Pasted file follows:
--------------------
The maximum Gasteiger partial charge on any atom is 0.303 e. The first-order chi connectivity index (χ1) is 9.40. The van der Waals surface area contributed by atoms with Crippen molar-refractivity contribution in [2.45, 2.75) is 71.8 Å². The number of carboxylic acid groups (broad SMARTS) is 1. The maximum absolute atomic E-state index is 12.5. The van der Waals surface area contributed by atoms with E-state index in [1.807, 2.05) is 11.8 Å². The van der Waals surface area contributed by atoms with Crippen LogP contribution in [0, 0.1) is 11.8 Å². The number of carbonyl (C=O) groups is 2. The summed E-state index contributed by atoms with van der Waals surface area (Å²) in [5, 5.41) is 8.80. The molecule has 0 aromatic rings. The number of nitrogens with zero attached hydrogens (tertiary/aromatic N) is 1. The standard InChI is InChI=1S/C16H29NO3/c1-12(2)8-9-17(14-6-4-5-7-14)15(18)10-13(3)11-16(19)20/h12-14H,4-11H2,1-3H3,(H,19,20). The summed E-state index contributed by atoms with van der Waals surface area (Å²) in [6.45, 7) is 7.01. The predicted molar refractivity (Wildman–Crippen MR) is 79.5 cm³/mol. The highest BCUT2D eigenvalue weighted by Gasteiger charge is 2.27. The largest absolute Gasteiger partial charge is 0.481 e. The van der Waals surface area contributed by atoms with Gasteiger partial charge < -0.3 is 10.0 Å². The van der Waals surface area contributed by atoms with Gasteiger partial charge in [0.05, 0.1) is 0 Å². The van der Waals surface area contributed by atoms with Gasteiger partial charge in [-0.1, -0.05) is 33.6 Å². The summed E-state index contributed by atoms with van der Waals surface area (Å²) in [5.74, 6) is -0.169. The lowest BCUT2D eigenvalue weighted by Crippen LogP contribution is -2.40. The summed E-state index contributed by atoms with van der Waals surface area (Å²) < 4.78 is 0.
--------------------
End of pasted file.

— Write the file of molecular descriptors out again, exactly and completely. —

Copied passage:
The maximum Gasteiger partial charge on any atom is 0.303 e. The first-order chi connectivity index (χ1) is 9.40. The van der Waals surface area contributed by atoms with Crippen molar-refractivity contribution in [2.45, 2.75) is 71.8 Å². The number of carboxylic acid groups (broad SMARTS) is 1. The maximum absolute atomic E-state index is 12.5. The van der Waals surface area contributed by atoms with E-state index in [1.807, 2.05) is 11.8 Å². The van der Waals surface area contributed by atoms with Crippen LogP contribution in [0, 0.1) is 11.8 Å². The number of carbonyl (C=O) groups is 2. The summed E-state index contributed by atoms with van der Waals surface area (Å²) in [5, 5.41) is 8.80. The molecule has 0 aromatic rings. The number of nitrogens with zero attached hydrogens (tertiary/aromatic N) is 1. The standard InChI is InChI=1S/C16H29NO3/c1-12(2)8-9-17(14-6-4-5-7-14)15(18)10-13(3)11-16(19)20/h12-14H,4-11H2,1-3H3,(H,19,20). The summed E-state index contributed by atoms with van der Waals surface area (Å²) in [6.45, 7) is 7.01. The predicted molar refractivity (Wildman–Crippen MR) is 79.5 cm³/mol. The highest BCUT2D eigenvalue weighted by Gasteiger charge is 2.27. The largest absolute Gasteiger partial charge is 0.481 e. The van der Waals surface area contributed by atoms with Gasteiger partial charge < -0.3 is 10.0 Å². The van der Waals surface area contributed by atoms with Gasteiger partial charge in [0.05, 0.1) is 0 Å². The van der Waals surface area contributed by atoms with Gasteiger partial charge in [-0.1, -0.05) is 33.6 Å². The summed E-state index contributed by atoms with van der Waals surface area (Å²) in [5.74, 6) is -0.169. The lowest BCUT2D eigenvalue weighted by Crippen LogP contribution is -2.40. The summed E-state index contributed by atoms with van der Waals surface area (Å²) < 4.78 is 0.